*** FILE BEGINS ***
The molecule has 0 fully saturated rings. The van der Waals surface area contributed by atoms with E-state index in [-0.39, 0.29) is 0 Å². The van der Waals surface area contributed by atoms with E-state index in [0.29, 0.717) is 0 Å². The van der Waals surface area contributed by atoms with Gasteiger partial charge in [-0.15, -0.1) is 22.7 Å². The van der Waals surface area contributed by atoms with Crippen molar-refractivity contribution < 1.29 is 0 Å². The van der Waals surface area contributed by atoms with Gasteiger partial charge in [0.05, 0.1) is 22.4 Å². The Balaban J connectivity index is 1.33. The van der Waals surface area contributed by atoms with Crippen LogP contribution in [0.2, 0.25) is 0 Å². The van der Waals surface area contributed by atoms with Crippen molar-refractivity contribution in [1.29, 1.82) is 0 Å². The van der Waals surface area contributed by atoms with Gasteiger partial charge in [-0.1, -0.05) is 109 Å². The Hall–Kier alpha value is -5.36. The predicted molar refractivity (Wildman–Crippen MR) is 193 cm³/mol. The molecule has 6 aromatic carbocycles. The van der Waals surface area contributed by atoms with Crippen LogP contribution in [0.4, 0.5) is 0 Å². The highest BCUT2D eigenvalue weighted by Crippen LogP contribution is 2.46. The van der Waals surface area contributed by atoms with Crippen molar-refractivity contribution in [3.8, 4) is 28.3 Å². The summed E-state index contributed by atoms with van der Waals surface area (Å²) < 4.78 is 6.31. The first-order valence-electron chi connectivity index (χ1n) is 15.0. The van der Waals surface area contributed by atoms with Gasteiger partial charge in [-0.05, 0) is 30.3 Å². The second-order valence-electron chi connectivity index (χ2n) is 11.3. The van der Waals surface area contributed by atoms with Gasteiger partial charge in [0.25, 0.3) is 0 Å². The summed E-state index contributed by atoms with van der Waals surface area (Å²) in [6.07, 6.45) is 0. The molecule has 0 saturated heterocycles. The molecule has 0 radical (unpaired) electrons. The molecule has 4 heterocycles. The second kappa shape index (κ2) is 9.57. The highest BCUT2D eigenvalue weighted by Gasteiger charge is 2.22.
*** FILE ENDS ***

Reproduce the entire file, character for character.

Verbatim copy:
The molecule has 0 fully saturated rings. The van der Waals surface area contributed by atoms with E-state index in [-0.39, 0.29) is 0 Å². The van der Waals surface area contributed by atoms with E-state index in [0.29, 0.717) is 0 Å². The van der Waals surface area contributed by atoms with Gasteiger partial charge in [-0.15, -0.1) is 22.7 Å². The van der Waals surface area contributed by atoms with Crippen molar-refractivity contribution < 1.29 is 0 Å². The van der Waals surface area contributed by atoms with Gasteiger partial charge in [0.05, 0.1) is 22.4 Å². The Balaban J connectivity index is 1.33. The van der Waals surface area contributed by atoms with Crippen LogP contribution in [0.2, 0.25) is 0 Å². The van der Waals surface area contributed by atoms with Crippen molar-refractivity contribution in [1.29, 1.82) is 0 Å². The van der Waals surface area contributed by atoms with Gasteiger partial charge in [-0.1, -0.05) is 109 Å². The Hall–Kier alpha value is -5.36. The predicted molar refractivity (Wildman–Crippen MR) is 193 cm³/mol. The molecule has 6 aromatic carbocycles. The van der Waals surface area contributed by atoms with Crippen LogP contribution in [0.4, 0.5) is 0 Å². The highest BCUT2D eigenvalue weighted by Crippen LogP contribution is 2.46. The van der Waals surface area contributed by atoms with Crippen molar-refractivity contribution in [3.8, 4) is 28.3 Å². The summed E-state index contributed by atoms with van der Waals surface area (Å²) < 4.78 is 6.31. The first-order valence-electron chi connectivity index (χ1n) is 15.0. The van der Waals surface area contributed by atoms with Gasteiger partial charge in [-0.05, 0) is 30.3 Å². The second-order valence-electron chi connectivity index (χ2n) is 11.3. The van der Waals surface area contributed by atoms with Gasteiger partial charge in [0.25, 0.3) is 0 Å². The summed E-state index contributed by atoms with van der Waals surface area (Å²) in [6.07, 6.45) is 0. The molecule has 0 saturated heterocycles. The molecule has 0 radical (unpaired) electrons. The molecule has 4 heterocycles. The second kappa shape index (κ2) is 9.57. The highest BCUT2D eigenvalue weighted by Gasteiger charge is 2.22.